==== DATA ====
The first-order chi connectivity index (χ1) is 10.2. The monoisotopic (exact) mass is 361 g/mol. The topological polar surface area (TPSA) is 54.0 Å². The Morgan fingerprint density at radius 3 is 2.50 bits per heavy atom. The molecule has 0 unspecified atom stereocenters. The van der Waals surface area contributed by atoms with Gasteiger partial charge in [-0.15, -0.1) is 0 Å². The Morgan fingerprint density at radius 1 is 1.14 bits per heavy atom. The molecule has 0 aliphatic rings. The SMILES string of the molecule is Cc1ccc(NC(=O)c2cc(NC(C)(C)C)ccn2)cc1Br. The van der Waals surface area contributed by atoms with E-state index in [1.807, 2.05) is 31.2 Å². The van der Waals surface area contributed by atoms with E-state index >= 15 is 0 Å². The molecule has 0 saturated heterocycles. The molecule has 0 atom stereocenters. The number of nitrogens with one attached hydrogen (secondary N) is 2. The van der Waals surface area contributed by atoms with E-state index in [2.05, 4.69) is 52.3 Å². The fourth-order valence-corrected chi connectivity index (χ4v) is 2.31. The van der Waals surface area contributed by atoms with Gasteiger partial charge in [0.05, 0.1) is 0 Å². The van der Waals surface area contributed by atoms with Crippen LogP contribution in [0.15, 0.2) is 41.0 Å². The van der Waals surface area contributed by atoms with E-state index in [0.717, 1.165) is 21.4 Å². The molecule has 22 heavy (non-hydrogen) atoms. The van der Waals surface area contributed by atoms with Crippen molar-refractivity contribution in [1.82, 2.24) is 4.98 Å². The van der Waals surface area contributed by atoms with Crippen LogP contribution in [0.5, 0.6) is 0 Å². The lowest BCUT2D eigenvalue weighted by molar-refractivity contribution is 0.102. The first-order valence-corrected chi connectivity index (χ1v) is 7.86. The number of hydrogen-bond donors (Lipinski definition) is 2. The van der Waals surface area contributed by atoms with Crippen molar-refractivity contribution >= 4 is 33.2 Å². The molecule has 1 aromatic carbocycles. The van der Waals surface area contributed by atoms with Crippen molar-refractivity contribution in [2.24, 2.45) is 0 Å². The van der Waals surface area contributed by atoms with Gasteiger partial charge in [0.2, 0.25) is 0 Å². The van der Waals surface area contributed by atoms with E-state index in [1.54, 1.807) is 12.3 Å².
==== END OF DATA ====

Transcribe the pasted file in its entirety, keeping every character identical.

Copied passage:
The first-order chi connectivity index (χ1) is 10.2. The monoisotopic (exact) mass is 361 g/mol. The topological polar surface area (TPSA) is 54.0 Å². The Morgan fingerprint density at radius 3 is 2.50 bits per heavy atom. The molecule has 0 unspecified atom stereocenters. The van der Waals surface area contributed by atoms with Gasteiger partial charge in [-0.15, -0.1) is 0 Å². The Morgan fingerprint density at radius 1 is 1.14 bits per heavy atom. The molecule has 0 aliphatic rings. The SMILES string of the molecule is Cc1ccc(NC(=O)c2cc(NC(C)(C)C)ccn2)cc1Br. The van der Waals surface area contributed by atoms with E-state index in [1.807, 2.05) is 31.2 Å². The van der Waals surface area contributed by atoms with E-state index >= 15 is 0 Å². The molecule has 0 saturated heterocycles. The molecule has 0 atom stereocenters. The number of nitrogens with one attached hydrogen (secondary N) is 2. The van der Waals surface area contributed by atoms with E-state index in [2.05, 4.69) is 52.3 Å². The fourth-order valence-corrected chi connectivity index (χ4v) is 2.31. The van der Waals surface area contributed by atoms with Gasteiger partial charge in [0.05, 0.1) is 0 Å². The van der Waals surface area contributed by atoms with Crippen LogP contribution in [0.15, 0.2) is 41.0 Å². The van der Waals surface area contributed by atoms with E-state index in [0.717, 1.165) is 21.4 Å². The molecule has 22 heavy (non-hydrogen) atoms. The van der Waals surface area contributed by atoms with Crippen molar-refractivity contribution in [1.82, 2.24) is 4.98 Å². The van der Waals surface area contributed by atoms with Crippen LogP contribution in [0.5, 0.6) is 0 Å². The lowest BCUT2D eigenvalue weighted by molar-refractivity contribution is 0.102. The first-order valence-corrected chi connectivity index (χ1v) is 7.86. The number of hydrogen-bond donors (Lipinski definition) is 2. The van der Waals surface area contributed by atoms with Crippen molar-refractivity contribution >= 4 is 33.2 Å². The molecule has 1 aromatic carbocycles. The van der Waals surface area contributed by atoms with Crippen molar-refractivity contribution in [2.24, 2.45) is 0 Å². The van der Waals surface area contributed by atoms with Gasteiger partial charge in [0.2, 0.25) is 0 Å². The van der Waals surface area contributed by atoms with E-state index in [1.54, 1.807) is 12.3 Å².